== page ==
Beyond the simple morality of providing a means of self-defense against criminal violence, there is another reason to be prepared to arm thy neighbors: the force multiplying synergy of multiple fields of fire. Recall the old cowboy movies when the gang of black hats rode into a town where the citizens were forewarned and prepared. As an historical example, consider what happened to the vaunted James Gang on the Northfield Minnesota Raid when they lost the element of surprise. Only Frank and Jesse escaped unhurt. The rest of the armed gang were killed by the townsfolk or captured shortly after, badly wounded.
An armed and alert neighborhood is a very dangerous environment for criminals. In a time of rampant violence, with the ever-present threat of home invasions, more armed neighbors mean more angles of fire for the criminals to confront. Instead of focusing their evil intent on a single home, selecting one sheep in a helpless flock, they will be threatened by fire from many directions and their retreat may be cut off. This compounds their risk compared to attacking a neighborhood where most folks are unarmed and cringing in corners, praying to remain unmolested.
Of course, it is best if your neighbors have all received a high level of firearms training. Otherwise, the risk of a friendly fire accident while repelling an armed gang with shots from multiple directions is increased. And of course, you should not provide a firearm to a drunk, a druggie, or a mentally unstable neighbor for obvious reasons. But the danger of living in an unarmed neighborhood is even greater, because such an area is a magnet for repeated violent criminal attacks.
The best outcome would be to leverage your training of individuals in safe firearms usage into general neighborhood self-defense drills. Then if the James Gang rides in they wont necessarily ride out! Word will get around, and your neighborhood will achieve an aura of armed strength that deters future criminal incursions. Consider why tiny Switzerland has never been invaded by its much more powerful and often bellicose neighbors. Its not because of the Alps. Its because the Swiss have a strong tradition of armed self-defense at every level. Both invading armies and criminal gangs go around hard targets that are known to shoot back!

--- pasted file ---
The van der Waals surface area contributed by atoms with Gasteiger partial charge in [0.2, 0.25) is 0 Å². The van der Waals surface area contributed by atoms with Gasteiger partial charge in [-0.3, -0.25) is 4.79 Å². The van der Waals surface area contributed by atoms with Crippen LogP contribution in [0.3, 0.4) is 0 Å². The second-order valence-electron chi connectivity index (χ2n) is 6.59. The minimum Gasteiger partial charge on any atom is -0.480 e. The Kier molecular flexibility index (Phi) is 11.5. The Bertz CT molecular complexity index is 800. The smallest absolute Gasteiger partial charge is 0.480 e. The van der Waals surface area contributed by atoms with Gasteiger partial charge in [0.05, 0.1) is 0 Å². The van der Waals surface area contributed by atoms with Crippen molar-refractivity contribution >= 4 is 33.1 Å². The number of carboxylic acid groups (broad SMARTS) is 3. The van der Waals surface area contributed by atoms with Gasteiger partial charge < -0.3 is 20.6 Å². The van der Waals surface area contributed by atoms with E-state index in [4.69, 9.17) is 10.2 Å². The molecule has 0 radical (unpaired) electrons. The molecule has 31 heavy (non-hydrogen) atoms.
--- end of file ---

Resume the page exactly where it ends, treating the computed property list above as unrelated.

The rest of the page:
If nothing else, from a strictly selfish standpoint, the humble .38 revolver you lent to that widow might provide you with a critical early warning of imminent danger when she fires it in self-defense. Forewarned is forearmed, even if the warning is a rapid series of pistol shots heard from up the street at oh-dark-thirty. But in any case, I would rather hear the widows defiant shots than her helpless screams.
So, consider buying a few extra firearms and ammunition while you can easily and inexpensively do so. A used revolver in good working condition can be purchased for as little as $250, a used pump-action shotgun for not much more. And if you dont know what an SKS rifle is or what they cost, find out. Then you will have the option of arming your neighbors in a time of extreme peril, without diminishing your own family armory.
Bought a Hi-Point 995TS and a KelTec SUB2000 this past weekend at the gunshow. Shot both today and right out of the box, no cleaning, nothing, the SUB2000 shot 4inch groups at 25 Yards! Had issues witht he mags for the Hi-Point, but when it cycled it was dead on. Need new 15 round mags for the Hi-Point. I obtained three thirty+ round Glock mags before hitting the range with the SUB2000, so capacity is not an issue with the fold-away sub carbine. It is a lot lighter than the Hi-Point, too.
What rifle you choose will depend on what you want to use it for and the maximum distance you envision engaging targets at.
ruger makes the Mini in 7.62x39, the AK caliber, and in 6.8 SPC, which is an excellent but mostly overlooked self defense caliber. I read recently that Ruger just began to offer 30 round Mini 30 mags, which makes the rifle a much more viable self defense proposition.
I have an SKS and an Olympic Car-15 personally for for engaging goblins.
I have an overlooked (pretty much) handgun, the Walther P-99. Ive carried mine off and on for about 3 years and since I collected numerous expensive mags, have started carrying it.
I just noticed that IMI(Israeli Military Industries) has just started offering a new Baby Eagle, which looks just like a P-99. Might want to take a look at it.
If you haven't bought one yet, you can get a Mossberg 500A (12 Gauge) at Walmart for around $210 (wood stock and forearm). Mossberg offers a composite stock and forearm for this gun that will run you about $60-$70 combined. An 18.5" barrel is about $80. You can also pick up a pistol grip for about $15. So, for about $400, you can have a gun for hunting/target shooting with your choice of wood or composite stock/forearm or a gun for home defense with 18.5" barrel and a pistol grip. Barrel changes on the 500 are quick and it takes only a couple of minutes to change out the stock (forearm takes a little longer).